The new assessment is known as School-Based Assessment (SBA) or Pentaksiran Berasaskan Sekolah, in the shape of PT3 (Penilaian Tingkatan 3), to replace the Penilaian Menengah Rendah at the lower secondary level.
The new assessment system has been implemented since 2011 and aims to improve the way we assess students’ academic progress and personal development.
Aside from academic assessment, the new system also assesses students on their sports and co-curricular activities, as well as psychometric assessment (SBA comprises four major components — central assessment, school assessment, assessment of physical, sports and co-curricular activities and psychometric assessment).
According to the ministry, the new assessment will produce students with better thinking skills as the assessment is more comprehensive, holistic, low stake and integrated.
Another aim of implementing the new system is to lessen the focus on examinations as practised in the traditional assessment. The school-based assessment has been implemented with varying degrees of success in Finland, South Africa, Hong Kong and Australia.
According to ministry officials, the new assessment system would combine both the centralised and school assessments. However, since the introduction of PT3, it has resulted in a mixed bag of reactions from students, parents and teachers.
Despite the ministry’s good intention to decentralise the assessment and focus on assessment for learning rather than of learning, the measures that it has implemented have not shown the intended results.
The new assessment system remains centralised because of the perceived importance by students, teachers as well as parents, of the centralised assessment system that is controlled by the Examinations Syndicate.
It is disheartening to note that preliminary results published by my doctoral candidate, Alla Bakash (2015), showed the school-based assessment is not working as intended.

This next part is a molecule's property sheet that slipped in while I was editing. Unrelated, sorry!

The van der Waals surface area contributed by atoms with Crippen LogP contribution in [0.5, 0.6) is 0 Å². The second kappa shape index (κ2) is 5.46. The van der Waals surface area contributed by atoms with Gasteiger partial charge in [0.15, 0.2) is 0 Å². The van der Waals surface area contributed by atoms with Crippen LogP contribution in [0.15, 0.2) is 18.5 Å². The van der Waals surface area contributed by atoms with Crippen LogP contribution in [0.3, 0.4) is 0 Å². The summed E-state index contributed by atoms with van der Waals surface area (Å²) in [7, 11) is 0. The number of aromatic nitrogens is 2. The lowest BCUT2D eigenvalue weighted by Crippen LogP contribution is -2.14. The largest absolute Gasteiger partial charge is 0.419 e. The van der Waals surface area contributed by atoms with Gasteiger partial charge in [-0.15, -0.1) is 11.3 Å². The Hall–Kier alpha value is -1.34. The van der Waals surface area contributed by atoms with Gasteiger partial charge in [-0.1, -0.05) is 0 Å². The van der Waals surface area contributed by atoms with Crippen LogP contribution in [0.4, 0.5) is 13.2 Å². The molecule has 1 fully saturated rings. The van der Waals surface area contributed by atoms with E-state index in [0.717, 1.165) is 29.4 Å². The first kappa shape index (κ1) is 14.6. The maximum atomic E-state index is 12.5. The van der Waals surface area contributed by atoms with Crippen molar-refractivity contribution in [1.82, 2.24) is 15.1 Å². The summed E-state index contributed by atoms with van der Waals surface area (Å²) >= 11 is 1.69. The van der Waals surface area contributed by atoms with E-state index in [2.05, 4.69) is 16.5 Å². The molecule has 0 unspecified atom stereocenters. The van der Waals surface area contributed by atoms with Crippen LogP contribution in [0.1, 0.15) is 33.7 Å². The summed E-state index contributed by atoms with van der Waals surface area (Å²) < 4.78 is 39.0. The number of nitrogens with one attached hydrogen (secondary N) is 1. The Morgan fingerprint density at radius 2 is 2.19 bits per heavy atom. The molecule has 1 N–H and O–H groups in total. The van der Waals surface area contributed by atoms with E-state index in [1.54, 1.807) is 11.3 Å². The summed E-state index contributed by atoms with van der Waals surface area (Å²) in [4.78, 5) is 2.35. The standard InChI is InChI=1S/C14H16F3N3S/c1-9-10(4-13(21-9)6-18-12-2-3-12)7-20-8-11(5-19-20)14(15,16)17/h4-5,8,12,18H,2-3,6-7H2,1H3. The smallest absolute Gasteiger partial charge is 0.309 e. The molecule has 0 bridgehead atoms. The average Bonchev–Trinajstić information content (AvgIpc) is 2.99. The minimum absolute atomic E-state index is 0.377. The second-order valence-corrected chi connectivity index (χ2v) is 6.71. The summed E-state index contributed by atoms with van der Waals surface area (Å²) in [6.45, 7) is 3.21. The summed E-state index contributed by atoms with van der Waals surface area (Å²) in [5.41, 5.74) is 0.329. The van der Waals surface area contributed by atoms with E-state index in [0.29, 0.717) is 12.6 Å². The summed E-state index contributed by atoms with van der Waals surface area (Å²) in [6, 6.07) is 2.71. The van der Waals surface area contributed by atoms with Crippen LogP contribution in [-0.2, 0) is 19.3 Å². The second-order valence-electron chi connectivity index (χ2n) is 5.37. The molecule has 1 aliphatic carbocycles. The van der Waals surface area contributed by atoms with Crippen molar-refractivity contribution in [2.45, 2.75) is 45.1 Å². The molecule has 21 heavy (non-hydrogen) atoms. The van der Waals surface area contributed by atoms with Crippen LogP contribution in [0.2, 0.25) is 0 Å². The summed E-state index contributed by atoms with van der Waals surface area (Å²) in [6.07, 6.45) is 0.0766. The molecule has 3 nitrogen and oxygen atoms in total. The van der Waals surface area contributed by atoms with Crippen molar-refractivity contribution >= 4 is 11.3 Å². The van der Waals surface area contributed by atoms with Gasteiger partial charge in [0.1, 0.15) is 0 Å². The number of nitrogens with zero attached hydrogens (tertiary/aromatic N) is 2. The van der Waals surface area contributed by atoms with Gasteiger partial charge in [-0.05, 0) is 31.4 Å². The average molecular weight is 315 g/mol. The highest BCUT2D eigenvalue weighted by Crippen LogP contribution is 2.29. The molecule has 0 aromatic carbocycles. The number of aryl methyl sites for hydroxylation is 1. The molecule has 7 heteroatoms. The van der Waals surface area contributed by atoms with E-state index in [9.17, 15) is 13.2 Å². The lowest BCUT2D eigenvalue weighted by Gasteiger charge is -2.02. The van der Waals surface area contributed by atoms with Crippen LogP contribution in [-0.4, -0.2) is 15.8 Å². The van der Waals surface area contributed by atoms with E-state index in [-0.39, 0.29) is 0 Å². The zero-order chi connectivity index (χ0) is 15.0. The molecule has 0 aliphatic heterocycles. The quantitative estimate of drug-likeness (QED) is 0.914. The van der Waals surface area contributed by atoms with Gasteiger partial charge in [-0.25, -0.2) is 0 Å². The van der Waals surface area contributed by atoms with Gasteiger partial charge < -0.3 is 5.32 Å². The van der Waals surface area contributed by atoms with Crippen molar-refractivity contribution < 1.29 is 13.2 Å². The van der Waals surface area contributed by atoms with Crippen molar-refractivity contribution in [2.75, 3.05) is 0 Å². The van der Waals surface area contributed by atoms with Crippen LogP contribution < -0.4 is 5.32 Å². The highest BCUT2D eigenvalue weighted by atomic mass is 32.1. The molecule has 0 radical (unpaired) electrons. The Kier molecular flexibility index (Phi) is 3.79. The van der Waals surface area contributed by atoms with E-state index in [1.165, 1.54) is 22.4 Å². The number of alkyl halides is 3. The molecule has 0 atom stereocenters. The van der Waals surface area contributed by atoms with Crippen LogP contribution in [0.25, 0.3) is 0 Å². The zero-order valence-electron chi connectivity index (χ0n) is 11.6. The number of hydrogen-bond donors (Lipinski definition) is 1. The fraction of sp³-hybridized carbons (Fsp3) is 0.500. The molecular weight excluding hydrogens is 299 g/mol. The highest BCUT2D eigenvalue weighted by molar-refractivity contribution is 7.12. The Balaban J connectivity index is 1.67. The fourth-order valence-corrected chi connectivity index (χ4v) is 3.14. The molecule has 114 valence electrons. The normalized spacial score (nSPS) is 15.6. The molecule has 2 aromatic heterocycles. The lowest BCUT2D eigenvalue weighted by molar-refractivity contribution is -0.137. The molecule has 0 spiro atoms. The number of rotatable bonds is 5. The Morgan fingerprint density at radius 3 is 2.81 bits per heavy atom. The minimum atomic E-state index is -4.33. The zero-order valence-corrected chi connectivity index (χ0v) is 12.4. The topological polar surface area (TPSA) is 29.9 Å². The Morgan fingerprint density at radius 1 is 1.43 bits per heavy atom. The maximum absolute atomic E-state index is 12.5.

Teachers, parents, students and school administrators still place much emphasis to the central assessment, in which the questions and marking schemes are provided by the Examinations Syndicate.
Sadly, most of these stakeholders play down the importance of school assessments. The attempt by the ministry to decentralise the assessment and make it truly a school-based assessment with focus on learning has not worked according to the intended plan.
Despite the adoption of school-based assessment in our schools, the new assessment system remains traditional in perspective and practice.
It raises a number of questions about the effectiveness of the school-based assessment as defined by the ministry, which combines both the centralised and school-based assessments.
Do teachers and administrators exercise with care their newly-acquired authority according to their new roles and functions? Do parents truly understand the ultimate aim and goal of school-based assessment?
Contrary to the intended outcome, the new assessment system initiatives have not relaxed the ministry’s tight grip over the provision and delivery of education and assessment at all levels in the country.
I believe the ministry should learn to let go and allow the schools and teachers to have the major say in the assessment as PT3 is not a certification exam. What is most important is the learning, rather than grading, at this level of education.
Professor Dr Mohd Sallehhudin Abd Aziz, Faculty of Social Sciences and Humanities, Universiti Kebangsaan Malaysia NST Opinions You Write 25 September 2015